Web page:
Whatever steps Hitler took, however, the S.A. continued to follow its own independent course. Pfeffer held as obstinately as Rohm to the view that the military leadership should be on equal terms with, not subordinate to, the political leadership. He refused to admit Hitler’s right to give orders to his Stormtroops. So long as the S.A. was recruited from the ex-service and ex-Frei- korps men who had so far provided both its officers and rank and file, Hitler had to tolerate this state of affairs. These men were not interested in politics; what they lived for was precisely this ‘playing at soldiers’ Hitler condemned — going on manoeuvres, marching in uniform, brawling, sitting up half the night singing camp songs and drinking themselves into a stupor, trying to recapture the lost comradeship and exhilaration of 1914—18. In time Hitler was to find an answer in the black-shirted S.S., a hand-picked corps d’élite (sworn to absolute obedience) very different from the ill-disciplined S.A. mob of camp followers. But it was not until 1929 that Hitler found the right man in Heinrich Himmler, who had been Gregor Strasser’s adjutant at Landshut and later his secretary. In 1928 Himmler, who had been trained as an agriculturalist, was running a small poultry farm at the village of Waldtrüdering, near Munich. When he took over the S.S. from Erhard Heiden, the troop numbered no more than two hundred men, and it took Himmler some years before he could provide Hitler with what he wanted, an instrument of complete reliability with which to exercise his domination over the Party and eventually over the German nation.

Yet, if the Party still fell far short of Hitler’s monolithic ideal, 1927 and 1928 saw a continuation of that slow growth in numbers and activity which had begun in 1926. In May 1927, after giving further assurances for his good behaviour, Hitler was again allowed to speak in Bavaria, and in September 1928 in Prussia. In August 1927, at the first of the Nuremberg Party days, thirty thousand S.A. men are said to have paraded before the Party Leader. From 27,000 in 1925 the number of dues-paying members rose to 49,000 in 1926, 72,000 in 1927, 108,000 in 1928, and 178,000 in 1929. An organization for far bigger numbers was already being built up. The country was divided into Gaue, corresponding roughly to the thirty-four Reichstag electoral districts, with a Gauleiter appointed by Hitler at its head. There were seven additional Gaue for Austria, Danzig, the Saar, and the Sudetenland in Czechoslovakia. To the Hitler Youth were added the Nazi Schoolchildren’s League (Schülerbund) and Students’ League; the Order of German Women; a Nazi Teachers’ Association, and unions of Nazi Lawyers and Nazi Physicians. The circulation of the Völkischer Beobachter crept up and the Illustrierter Beobachter was turned into a weekly.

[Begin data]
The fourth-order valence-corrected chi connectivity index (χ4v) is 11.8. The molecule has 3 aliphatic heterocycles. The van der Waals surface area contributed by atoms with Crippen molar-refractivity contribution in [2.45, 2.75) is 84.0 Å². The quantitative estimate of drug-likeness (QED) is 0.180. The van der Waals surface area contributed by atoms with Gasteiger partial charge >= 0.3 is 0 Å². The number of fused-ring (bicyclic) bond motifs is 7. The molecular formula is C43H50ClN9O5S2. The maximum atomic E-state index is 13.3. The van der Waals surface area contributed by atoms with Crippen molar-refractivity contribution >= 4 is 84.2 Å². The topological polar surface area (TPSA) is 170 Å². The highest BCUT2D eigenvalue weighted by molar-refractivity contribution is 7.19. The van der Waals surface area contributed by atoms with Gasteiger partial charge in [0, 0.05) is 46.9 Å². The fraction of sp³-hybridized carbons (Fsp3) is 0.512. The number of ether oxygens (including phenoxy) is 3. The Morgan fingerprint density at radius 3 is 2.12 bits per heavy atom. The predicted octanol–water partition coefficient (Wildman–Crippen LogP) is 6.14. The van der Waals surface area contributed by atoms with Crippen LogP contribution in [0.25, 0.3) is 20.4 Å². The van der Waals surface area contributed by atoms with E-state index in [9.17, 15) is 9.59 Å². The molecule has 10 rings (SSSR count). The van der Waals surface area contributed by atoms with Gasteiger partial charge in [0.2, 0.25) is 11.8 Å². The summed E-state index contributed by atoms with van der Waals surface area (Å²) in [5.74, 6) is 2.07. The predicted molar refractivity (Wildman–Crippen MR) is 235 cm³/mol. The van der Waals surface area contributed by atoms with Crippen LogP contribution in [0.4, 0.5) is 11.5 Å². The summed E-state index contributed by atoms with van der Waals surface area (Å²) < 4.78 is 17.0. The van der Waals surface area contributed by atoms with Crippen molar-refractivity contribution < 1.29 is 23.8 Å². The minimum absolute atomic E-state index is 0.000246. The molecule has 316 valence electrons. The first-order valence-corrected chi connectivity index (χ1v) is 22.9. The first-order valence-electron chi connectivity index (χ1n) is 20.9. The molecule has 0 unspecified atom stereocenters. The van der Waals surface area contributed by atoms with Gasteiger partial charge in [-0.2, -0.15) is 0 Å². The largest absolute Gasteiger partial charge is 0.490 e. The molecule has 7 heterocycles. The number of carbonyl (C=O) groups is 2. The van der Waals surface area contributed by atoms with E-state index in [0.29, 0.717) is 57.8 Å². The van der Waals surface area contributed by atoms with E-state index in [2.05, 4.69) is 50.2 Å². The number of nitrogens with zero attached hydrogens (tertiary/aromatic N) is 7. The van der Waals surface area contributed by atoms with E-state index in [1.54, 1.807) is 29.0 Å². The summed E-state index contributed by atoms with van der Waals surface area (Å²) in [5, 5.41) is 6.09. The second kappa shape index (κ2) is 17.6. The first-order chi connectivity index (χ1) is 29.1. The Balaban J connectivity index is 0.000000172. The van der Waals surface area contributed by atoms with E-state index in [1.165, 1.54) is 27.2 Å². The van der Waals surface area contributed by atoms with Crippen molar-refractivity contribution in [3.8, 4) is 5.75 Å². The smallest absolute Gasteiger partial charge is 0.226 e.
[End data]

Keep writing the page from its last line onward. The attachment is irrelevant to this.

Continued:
By 1928 the Party organization was divided into two main branches : one directed by Gregor Strasser and devoted to attacking the existing régime, the other directed by Constantin Hierl and concerned with building up in advance the cadres of the new State. The first section had three divisions: foreign (Nieland), Press (Otto Dietrich), infiltration and the building up of party cells (Schumann). The second section consisted of Walther Darré (Agriculture), Wagener (Economics), Konopath (Race and Culture), Nicolai (work of the Ministry of the Interior), Hans Frank (Legal questions), Gottfried Feder (Technical questions), and Schulz (Labour Service).

Propaganda was a separate department, the director of which worked directly under Hitler. From October 1925 to January 1927, this had been Gregor Strasser’s job, but Hitler had then transferred Strasser to build up the organization, and in November 1928 put in Goebbels as his propaganda chief. At the end of 1927

another familiar figure, Hermann Göring, returned to Germany from Sweden. Göring established himself in Berlin, living by his wits and his social connexions. Hitler, looking for just such contacts in upper-class Berlin, soon renewed his association with Göring. In May 1928, as their reward Göring and Goebbels were both elected to the Reichstag on the short Nazi list of twelve deputies, together with Strasser, Frick, and General von Epp, who had resigned from the Army to rejoin the Party. Hitler himself never stood as a candidate for the Reichstag. Since he was not a German citizen he was ineligible. He resigned his Austrian citizenship on 7 April 1925. This left him without a country. Efforts behind the scenes to persuade the Bavarian Government to make him a German national failed and Hitler would ask no favours in public of the Republican regime which he detested. He did not become naturalized until 1932, on the eve of his candidature for the German Presidency, when the Nazis had secured control of the State Government in Brunswick and were in a position to make the change without awkward questions being asked.